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Visiting Expert: Shanta Devarajan

Visiting Expert

Visiting Expert

Shanta Deverajan - VEP

 



SHANTAYANAN DEVARAJAN

World Bank Chief Economist, Middle East and North Africa Region
Sdevarajan@worldbank.org 

Interview >>

Shanta Devarajan will be a visiting expert in the Development Research Group from July 8-19, 2013. He is the Chief Economist of the World Bank’s Middle East and North Africa Region. Since joining the World Bank in 1991, he has been a Principal Economist and Research Manager for Public Economics in the Development Research Group, and the Chief Economist of the Human Development Network, of the South Asia Region, and of the Africa Region. He was the director of the World Development Report 2004, Making Services Work for Poor People. Before 1991, he was on the faculty of Harvard University’s John F. Kennedy School of Government. The author or co-author of over 100 publications, Mr. Devarajan's research covers public economics, trade policy, natural resources and the environment, and general equilibrium modeling of developing countries. Born in Sri Lanka, Mr. Devarajan received his B.A. in mathematics from Princeton University and his Ph.D. in economics from the University of California, Berkeley.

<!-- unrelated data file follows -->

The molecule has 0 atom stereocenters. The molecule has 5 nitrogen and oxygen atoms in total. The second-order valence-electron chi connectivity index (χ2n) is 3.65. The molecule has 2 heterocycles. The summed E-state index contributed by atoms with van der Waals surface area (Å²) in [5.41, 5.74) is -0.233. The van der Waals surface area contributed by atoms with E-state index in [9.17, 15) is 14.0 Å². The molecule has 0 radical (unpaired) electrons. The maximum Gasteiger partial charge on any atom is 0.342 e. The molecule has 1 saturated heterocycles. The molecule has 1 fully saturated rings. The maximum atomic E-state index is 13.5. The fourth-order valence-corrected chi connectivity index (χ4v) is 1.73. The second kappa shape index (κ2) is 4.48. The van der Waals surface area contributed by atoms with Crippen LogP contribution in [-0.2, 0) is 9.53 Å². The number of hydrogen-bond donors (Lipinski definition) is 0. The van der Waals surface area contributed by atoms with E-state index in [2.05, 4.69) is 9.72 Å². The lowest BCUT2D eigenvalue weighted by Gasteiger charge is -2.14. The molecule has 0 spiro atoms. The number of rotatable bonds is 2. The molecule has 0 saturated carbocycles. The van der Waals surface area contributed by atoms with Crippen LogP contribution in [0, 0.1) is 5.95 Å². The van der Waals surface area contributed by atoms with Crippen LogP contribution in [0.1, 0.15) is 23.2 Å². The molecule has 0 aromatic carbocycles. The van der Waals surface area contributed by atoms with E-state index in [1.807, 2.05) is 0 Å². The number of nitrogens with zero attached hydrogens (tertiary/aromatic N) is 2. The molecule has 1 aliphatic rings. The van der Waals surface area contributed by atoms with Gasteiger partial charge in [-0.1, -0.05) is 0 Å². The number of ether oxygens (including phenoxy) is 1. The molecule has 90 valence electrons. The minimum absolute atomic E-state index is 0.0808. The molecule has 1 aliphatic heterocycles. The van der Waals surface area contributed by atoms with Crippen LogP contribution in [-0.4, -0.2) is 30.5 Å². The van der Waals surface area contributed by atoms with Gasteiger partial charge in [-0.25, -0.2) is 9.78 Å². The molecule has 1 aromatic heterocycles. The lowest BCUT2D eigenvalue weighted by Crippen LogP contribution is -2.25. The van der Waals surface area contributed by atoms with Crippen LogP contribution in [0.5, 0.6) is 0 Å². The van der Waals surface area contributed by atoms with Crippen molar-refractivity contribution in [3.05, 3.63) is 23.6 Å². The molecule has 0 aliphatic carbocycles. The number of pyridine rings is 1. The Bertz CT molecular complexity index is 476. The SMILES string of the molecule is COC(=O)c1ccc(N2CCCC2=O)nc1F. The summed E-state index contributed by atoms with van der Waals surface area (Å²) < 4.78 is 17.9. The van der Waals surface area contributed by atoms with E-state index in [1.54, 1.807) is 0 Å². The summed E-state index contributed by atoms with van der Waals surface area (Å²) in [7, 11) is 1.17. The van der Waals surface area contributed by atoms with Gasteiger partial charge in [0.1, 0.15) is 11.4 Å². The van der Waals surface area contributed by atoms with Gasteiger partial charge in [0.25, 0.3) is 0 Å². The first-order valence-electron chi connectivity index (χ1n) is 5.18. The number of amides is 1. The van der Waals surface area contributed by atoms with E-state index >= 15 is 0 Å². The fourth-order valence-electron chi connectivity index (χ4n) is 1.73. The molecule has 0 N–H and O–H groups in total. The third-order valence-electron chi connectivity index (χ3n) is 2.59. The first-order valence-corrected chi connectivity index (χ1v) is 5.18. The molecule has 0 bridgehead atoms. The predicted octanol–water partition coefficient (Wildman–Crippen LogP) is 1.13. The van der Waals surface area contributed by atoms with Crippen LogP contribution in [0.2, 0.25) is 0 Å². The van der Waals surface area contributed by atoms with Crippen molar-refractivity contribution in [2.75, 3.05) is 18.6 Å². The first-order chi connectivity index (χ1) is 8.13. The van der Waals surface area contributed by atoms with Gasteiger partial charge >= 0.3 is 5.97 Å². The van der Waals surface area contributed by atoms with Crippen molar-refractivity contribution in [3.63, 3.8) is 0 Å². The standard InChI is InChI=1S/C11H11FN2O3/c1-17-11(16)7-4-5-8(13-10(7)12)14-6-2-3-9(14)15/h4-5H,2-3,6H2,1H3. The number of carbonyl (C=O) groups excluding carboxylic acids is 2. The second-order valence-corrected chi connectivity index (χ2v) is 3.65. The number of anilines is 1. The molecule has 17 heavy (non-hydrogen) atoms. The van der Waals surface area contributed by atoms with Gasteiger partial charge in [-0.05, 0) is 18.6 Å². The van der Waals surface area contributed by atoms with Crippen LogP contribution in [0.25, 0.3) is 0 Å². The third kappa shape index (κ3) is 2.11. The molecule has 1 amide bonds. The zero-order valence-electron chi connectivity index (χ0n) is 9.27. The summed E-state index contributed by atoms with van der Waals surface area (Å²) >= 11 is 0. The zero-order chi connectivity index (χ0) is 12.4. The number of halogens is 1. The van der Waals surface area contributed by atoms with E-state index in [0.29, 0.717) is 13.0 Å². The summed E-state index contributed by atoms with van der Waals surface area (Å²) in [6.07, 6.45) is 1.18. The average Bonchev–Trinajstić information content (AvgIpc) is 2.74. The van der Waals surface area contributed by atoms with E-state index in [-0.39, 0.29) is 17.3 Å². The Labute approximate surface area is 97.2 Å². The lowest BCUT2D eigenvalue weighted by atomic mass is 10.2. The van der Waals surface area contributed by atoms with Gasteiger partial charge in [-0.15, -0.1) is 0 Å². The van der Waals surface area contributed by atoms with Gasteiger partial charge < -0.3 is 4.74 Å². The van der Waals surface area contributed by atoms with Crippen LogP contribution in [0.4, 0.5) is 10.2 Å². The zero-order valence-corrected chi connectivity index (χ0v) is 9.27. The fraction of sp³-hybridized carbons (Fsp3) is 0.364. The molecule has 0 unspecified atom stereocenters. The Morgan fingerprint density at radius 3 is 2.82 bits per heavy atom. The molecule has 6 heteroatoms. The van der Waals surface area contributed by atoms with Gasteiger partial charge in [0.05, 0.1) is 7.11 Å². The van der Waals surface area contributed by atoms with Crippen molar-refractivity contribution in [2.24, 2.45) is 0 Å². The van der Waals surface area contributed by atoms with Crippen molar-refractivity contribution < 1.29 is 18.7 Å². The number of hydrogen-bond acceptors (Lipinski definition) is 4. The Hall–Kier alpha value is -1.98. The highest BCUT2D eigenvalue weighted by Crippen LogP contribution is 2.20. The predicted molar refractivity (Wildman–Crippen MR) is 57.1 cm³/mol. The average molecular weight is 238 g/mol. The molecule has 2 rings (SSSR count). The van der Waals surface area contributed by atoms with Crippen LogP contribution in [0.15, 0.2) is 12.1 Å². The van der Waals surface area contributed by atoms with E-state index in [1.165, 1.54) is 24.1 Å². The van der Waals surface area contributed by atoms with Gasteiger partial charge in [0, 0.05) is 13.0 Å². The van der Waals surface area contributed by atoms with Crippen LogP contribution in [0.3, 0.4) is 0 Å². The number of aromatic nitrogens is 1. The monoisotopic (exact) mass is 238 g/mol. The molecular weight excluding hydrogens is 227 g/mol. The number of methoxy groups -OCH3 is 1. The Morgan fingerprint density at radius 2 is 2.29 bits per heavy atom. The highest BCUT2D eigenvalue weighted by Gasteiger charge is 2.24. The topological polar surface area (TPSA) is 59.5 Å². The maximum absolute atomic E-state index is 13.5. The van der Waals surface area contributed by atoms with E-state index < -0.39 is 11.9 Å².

During his visit his three top priorities are to:

  • Consolidate extensive research (much of it drawn from Development Research Group(DECRG) on Africa's recent growth and poverty-reducing experience into a synthesis piece. In collaboration with Wolfgang Fengler, I have prepared a survey paper for a general audience ("Is Africa's Recent Growth Sustainable?" Foreign Affairs, forthcoming); I would like to spend time in the research department testing and corroborating some of the hypotheses in that paper, fleshing out the precise links with research findings, and developing a more rigorous piece.

  • Share with staff and managers in DECRG the experience of using research to inform
    policy in Africa, a theme of the above-mentioned paper, as well as of my tenure as Africa
    chief economist.

  • Tap into the expertise in the research department to help our clients in the Middle East and North Africa (MENA) region better manage the historical transition to political competition, more accountable governments, and more competition in the economy. While the transitions are taking place to different degrees in different countries (and not happening at all in some countries), various aspects of DECRG's research program could be brought to bear on the policy and institutional issues facing the region. The work on export competitiveness, jobs, urbanization, service delivery, political economy, and local governance, to name a few, will have a bearing on how to best respond to the sweeping changes taking place in the region. While some DECRG staff are already providing cross-support to the region, I would use my time in DECRG to develop a more systematic program of collaboration, with a mix of research and operational support, that would maximize the synergies between DECRG and MENA.



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